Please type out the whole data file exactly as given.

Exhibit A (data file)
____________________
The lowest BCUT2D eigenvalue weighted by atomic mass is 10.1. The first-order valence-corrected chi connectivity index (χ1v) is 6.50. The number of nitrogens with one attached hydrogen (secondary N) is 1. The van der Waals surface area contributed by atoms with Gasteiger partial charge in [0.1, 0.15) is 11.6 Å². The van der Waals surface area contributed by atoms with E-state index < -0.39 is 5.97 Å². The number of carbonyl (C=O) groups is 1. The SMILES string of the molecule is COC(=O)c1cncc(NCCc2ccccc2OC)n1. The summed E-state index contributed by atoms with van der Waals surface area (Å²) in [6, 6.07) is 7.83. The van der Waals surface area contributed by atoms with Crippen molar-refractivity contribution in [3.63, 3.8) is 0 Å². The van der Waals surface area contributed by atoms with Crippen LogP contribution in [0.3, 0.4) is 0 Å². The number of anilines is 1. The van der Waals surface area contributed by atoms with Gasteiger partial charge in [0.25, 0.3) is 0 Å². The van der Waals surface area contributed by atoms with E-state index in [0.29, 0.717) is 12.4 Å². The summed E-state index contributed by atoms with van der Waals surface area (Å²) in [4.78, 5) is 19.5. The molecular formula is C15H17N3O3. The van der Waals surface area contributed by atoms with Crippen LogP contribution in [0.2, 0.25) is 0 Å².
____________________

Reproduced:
The lowest BCUT2D eigenvalue weighted by atomic mass is 10.1. The first-order valence-corrected chi connectivity index (χ1v) is 6.50. The number of nitrogens with one attached hydrogen (secondary N) is 1. The van der Waals surface area contributed by atoms with Gasteiger partial charge in [0.1, 0.15) is 11.6 Å². The van der Waals surface area contributed by atoms with E-state index < -0.39 is 5.97 Å². The number of carbonyl (C=O) groups is 1. The SMILES string of the molecule is COC(=O)c1cncc(NCCc2ccccc2OC)n1. The summed E-state index contributed by atoms with van der Waals surface area (Å²) in [6, 6.07) is 7.83. The van der Waals surface area contributed by atoms with Crippen molar-refractivity contribution in [3.63, 3.8) is 0 Å². The van der Waals surface area contributed by atoms with Crippen LogP contribution in [0.3, 0.4) is 0 Å². The number of anilines is 1. The van der Waals surface area contributed by atoms with Gasteiger partial charge in [0.25, 0.3) is 0 Å². The van der Waals surface area contributed by atoms with E-state index in [0.29, 0.717) is 12.4 Å². The summed E-state index contributed by atoms with van der Waals surface area (Å²) in [4.78, 5) is 19.5. The molecular formula is C15H17N3O3. The van der Waals surface area contributed by atoms with Crippen LogP contribution in [0.2, 0.25) is 0 Å².